Best-selling American author and investor Robert Kiyosaki believes using debt to invest is still one of the best ways to grow your wealth.
In a recent exclusive interview with SingSaver, the author of “Rich Dad Poor Dad” believes debt ––or taking on a loan–– provides excellent leverage when it comes to investing.
Kiyosaki, who has been investing for over 40 years, recommends debt as leverage to grow your wealth and ride the market waves as and when they crash and rise.
“I can use debt to buy real estate. Try doing that with a business, it’s almost impossible. Try using debt to buy stocks, almost impossible. You can, but you don’t get it from a bank. A bank won’t loan you money for buying stock. That’s why I love real estate.”
Kiyosaki revealed that during the 2008 U.S. housing sub-prime crisis, he borrowed US$300 million to invest in real estate as prices came crashing down. The U.S. property market in major cities like San Francisco, Chicago and Los Angeles has bounced back and prices have risen 40% to 60% since the crash. The only exception has been Detroit, which remains in the doldrums.
Singapore property market
But does the same hold true when it comes to the Singapore property market?
A raft of government cooling measures –– including Total Servicing Debt Ratio (TDSR) in 2013 and a revision in Additional Buyers Stamp Duty (ABSD) in 2018 -- has reduced rampant property speculation and also dampened the outlook for local property prices.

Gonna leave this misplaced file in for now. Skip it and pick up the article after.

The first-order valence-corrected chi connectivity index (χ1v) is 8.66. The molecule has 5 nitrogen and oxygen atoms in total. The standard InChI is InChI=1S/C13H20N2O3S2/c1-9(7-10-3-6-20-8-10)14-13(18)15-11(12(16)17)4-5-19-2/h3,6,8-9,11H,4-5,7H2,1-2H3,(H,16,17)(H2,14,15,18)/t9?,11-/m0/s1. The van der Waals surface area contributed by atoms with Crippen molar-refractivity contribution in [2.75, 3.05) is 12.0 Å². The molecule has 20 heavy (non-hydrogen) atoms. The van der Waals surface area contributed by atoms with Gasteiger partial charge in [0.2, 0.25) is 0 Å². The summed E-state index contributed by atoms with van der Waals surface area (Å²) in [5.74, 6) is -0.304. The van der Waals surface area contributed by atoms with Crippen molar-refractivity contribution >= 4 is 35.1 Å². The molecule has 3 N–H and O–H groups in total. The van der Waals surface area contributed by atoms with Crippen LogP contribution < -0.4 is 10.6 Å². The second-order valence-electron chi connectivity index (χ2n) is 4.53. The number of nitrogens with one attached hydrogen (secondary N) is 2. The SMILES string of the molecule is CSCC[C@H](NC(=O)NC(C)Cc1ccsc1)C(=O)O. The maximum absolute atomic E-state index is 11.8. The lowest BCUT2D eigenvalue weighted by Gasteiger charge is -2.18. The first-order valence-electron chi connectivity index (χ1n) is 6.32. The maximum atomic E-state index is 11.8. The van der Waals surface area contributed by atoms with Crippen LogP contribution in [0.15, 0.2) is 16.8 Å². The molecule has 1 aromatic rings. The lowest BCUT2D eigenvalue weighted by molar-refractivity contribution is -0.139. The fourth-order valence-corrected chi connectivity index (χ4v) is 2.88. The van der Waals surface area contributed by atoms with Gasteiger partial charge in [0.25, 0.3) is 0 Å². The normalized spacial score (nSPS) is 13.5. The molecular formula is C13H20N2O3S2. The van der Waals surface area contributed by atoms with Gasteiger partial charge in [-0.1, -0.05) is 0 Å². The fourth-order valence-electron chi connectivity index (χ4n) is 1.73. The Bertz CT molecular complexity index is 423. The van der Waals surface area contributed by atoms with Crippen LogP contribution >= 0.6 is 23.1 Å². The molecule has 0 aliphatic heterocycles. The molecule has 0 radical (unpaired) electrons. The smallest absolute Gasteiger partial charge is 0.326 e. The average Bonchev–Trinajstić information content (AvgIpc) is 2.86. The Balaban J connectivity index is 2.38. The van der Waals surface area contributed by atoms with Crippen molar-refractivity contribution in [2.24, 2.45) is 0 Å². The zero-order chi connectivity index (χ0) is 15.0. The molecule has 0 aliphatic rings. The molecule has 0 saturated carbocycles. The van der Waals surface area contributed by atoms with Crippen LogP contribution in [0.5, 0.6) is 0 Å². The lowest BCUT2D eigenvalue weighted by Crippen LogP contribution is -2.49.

Median prices for new property launches in Singapore rose sharply between 2009-2010 but then remained stagnant over the next few years until 2018, when prices slowly inched up for mass and mid-market properties. The exception was property launches in prime locations where prices rose the sharpest between 2018-2019. The same can be said for median prices in the resale market.
For 72-year-old Kiyosaki, undertaking a loan for property has two-fold benefits: it becomes a way you can qualify for tax breaks since it gets you property tax reliefs, and you also get a chance to shore up good debt on your end.
That said, in the U.S., federal income tax is up to 39.6% of taxable income, and taxes for federal social insurance programmes such as Social Security, Medicaid, and Medicare are taxed separately. In Singapore, the progressive tax rate for personal income is capped at 22%.
And even you are not sitting on a pile of cash, he believes there are ways to invest in property even if you’re not a millionaire.
Even though he warns a global recession is on the cards, Kiyosaki says there’s still money to be made.
Watch Kiyosaki's Full Interview Below
Kiyosaki will be in Singapore on 23-24 October for the “Masters of the Century” workshop at Suntec Convention Singapore, organised by Success Resources. Tickets on sale now.
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